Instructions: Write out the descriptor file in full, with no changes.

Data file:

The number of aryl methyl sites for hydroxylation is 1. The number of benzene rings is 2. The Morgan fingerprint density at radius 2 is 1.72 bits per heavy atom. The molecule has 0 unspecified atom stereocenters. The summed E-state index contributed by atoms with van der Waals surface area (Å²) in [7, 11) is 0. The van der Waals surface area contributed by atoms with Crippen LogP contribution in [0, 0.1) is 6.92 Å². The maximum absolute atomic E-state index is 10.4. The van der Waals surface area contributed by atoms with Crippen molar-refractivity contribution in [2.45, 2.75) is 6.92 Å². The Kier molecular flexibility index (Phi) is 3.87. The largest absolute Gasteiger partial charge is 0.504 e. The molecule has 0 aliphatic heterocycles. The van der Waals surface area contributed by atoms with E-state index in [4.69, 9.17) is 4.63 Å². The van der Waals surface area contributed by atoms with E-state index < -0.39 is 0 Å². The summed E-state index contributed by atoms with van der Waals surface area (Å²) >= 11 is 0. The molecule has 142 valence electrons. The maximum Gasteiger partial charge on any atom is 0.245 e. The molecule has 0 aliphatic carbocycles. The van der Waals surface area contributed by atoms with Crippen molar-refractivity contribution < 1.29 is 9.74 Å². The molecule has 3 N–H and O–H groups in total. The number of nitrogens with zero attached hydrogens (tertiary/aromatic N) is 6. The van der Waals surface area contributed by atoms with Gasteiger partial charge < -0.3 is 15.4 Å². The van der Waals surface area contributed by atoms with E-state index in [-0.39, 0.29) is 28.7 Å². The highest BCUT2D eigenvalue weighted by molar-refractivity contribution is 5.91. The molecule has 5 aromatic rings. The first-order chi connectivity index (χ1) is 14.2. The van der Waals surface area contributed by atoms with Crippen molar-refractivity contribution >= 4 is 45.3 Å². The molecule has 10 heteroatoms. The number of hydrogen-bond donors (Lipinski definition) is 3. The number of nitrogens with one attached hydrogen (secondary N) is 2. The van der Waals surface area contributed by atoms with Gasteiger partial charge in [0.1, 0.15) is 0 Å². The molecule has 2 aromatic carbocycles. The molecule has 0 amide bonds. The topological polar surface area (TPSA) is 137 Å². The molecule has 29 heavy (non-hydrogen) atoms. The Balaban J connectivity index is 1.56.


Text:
The number of aryl methyl sites for hydroxylation is 1. The number of benzene rings is 2. The Morgan fingerprint density at radius 2 is 1.72 bits per heavy atom. The molecule has 0 unspecified atom stereocenters. The summed E-state index contributed by atoms with van der Waals surface area (Å²) in [7, 11) is 0. The van der Waals surface area contributed by atoms with Crippen LogP contribution in [0, 0.1) is 6.92 Å². The maximum absolute atomic E-state index is 10.4. The van der Waals surface area contributed by atoms with Crippen molar-refractivity contribution in [2.45, 2.75) is 6.92 Å². The Kier molecular flexibility index (Phi) is 3.87. The largest absolute Gasteiger partial charge is 0.504 e. The molecule has 0 aliphatic heterocycles. The van der Waals surface area contributed by atoms with E-state index in [4.69, 9.17) is 4.63 Å². The van der Waals surface area contributed by atoms with E-state index < -0.39 is 0 Å². The summed E-state index contributed by atoms with van der Waals surface area (Å²) >= 11 is 0. The molecule has 142 valence electrons. The maximum Gasteiger partial charge on any atom is 0.245 e. The molecule has 0 aliphatic carbocycles. The van der Waals surface area contributed by atoms with Crippen molar-refractivity contribution < 1.29 is 9.74 Å². The molecule has 3 N–H and O–H groups in total. The number of nitrogens with zero attached hydrogens (tertiary/aromatic N) is 6. The van der Waals surface area contributed by atoms with Gasteiger partial charge < -0.3 is 15.4 Å². The van der Waals surface area contributed by atoms with E-state index in [-0.39, 0.29) is 28.7 Å². The highest BCUT2D eigenvalue weighted by molar-refractivity contribution is 5.91. The molecule has 5 aromatic rings. The first-order chi connectivity index (χ1) is 14.2. The van der Waals surface area contributed by atoms with Crippen molar-refractivity contribution >= 4 is 45.3 Å². The molecule has 10 heteroatoms. The number of hydrogen-bond donors (Lipinski definition) is 3. The number of nitrogens with one attached hydrogen (secondary N) is 2. The van der Waals surface area contributed by atoms with Gasteiger partial charge in [0.1, 0.15) is 0 Å². The molecule has 2 aromatic carbocycles. The molecule has 0 amide bonds. The topological polar surface area (TPSA) is 137 Å². The molecule has 29 heavy (non-hydrogen) atoms. The Balaban J connectivity index is 1.56.